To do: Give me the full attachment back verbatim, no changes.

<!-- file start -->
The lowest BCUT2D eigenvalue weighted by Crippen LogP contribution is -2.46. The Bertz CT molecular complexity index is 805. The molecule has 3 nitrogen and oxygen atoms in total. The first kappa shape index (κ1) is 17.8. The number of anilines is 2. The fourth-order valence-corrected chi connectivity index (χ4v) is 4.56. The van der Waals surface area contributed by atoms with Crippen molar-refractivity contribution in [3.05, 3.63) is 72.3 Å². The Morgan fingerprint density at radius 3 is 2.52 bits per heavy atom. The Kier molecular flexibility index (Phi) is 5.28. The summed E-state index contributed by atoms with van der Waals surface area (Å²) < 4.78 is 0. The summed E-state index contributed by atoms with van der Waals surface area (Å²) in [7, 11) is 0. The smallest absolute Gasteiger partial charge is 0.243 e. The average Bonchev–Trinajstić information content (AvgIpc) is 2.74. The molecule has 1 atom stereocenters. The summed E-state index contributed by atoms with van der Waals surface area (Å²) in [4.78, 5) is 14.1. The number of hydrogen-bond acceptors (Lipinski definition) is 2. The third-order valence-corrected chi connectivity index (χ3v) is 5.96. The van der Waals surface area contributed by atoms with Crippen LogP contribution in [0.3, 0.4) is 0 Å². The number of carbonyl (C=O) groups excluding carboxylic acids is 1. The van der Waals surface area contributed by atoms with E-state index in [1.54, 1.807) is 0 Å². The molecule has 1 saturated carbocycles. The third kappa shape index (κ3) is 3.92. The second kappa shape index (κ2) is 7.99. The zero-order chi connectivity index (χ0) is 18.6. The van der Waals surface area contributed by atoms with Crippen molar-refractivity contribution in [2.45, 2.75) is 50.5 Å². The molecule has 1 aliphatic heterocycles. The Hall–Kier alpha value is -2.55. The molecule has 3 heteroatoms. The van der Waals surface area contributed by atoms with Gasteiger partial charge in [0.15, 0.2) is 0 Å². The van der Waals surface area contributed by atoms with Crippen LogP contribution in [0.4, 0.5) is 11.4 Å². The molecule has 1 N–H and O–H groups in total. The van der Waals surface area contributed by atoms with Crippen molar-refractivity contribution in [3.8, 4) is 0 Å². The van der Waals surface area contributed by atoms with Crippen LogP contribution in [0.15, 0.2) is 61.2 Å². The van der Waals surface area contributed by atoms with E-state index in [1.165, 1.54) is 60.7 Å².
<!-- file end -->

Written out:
The lowest BCUT2D eigenvalue weighted by Crippen LogP contribution is -2.46. The Bertz CT molecular complexity index is 805. The molecule has 3 nitrogen and oxygen atoms in total. The first kappa shape index (κ1) is 17.8. The number of anilines is 2. The fourth-order valence-corrected chi connectivity index (χ4v) is 4.56. The van der Waals surface area contributed by atoms with Crippen molar-refractivity contribution in [3.05, 3.63) is 72.3 Å². The Morgan fingerprint density at radius 3 is 2.52 bits per heavy atom. The Kier molecular flexibility index (Phi) is 5.28. The summed E-state index contributed by atoms with van der Waals surface area (Å²) < 4.78 is 0. The summed E-state index contributed by atoms with van der Waals surface area (Å²) in [7, 11) is 0. The smallest absolute Gasteiger partial charge is 0.243 e. The average Bonchev–Trinajstić information content (AvgIpc) is 2.74. The molecule has 1 atom stereocenters. The summed E-state index contributed by atoms with van der Waals surface area (Å²) in [4.78, 5) is 14.1. The number of hydrogen-bond acceptors (Lipinski definition) is 2. The third-order valence-corrected chi connectivity index (χ3v) is 5.96. The van der Waals surface area contributed by atoms with Crippen LogP contribution in [0.3, 0.4) is 0 Å². The number of carbonyl (C=O) groups excluding carboxylic acids is 1. The van der Waals surface area contributed by atoms with E-state index in [1.54, 1.807) is 0 Å². The molecule has 1 saturated carbocycles. The third kappa shape index (κ3) is 3.92. The second kappa shape index (κ2) is 7.99. The zero-order chi connectivity index (χ0) is 18.6. The van der Waals surface area contributed by atoms with Crippen molar-refractivity contribution in [2.45, 2.75) is 50.5 Å². The molecule has 1 aliphatic heterocycles. The Hall–Kier alpha value is -2.55. The molecule has 3 heteroatoms. The van der Waals surface area contributed by atoms with Gasteiger partial charge in [0.15, 0.2) is 0 Å². The van der Waals surface area contributed by atoms with Crippen LogP contribution in [0.4, 0.5) is 11.4 Å². The molecule has 1 N–H and O–H groups in total. The van der Waals surface area contributed by atoms with Crippen molar-refractivity contribution in [3.8, 4) is 0 Å². The van der Waals surface area contributed by atoms with Crippen LogP contribution in [0.15, 0.2) is 61.2 Å². The van der Waals surface area contributed by atoms with E-state index in [1.165, 1.54) is 60.7 Å².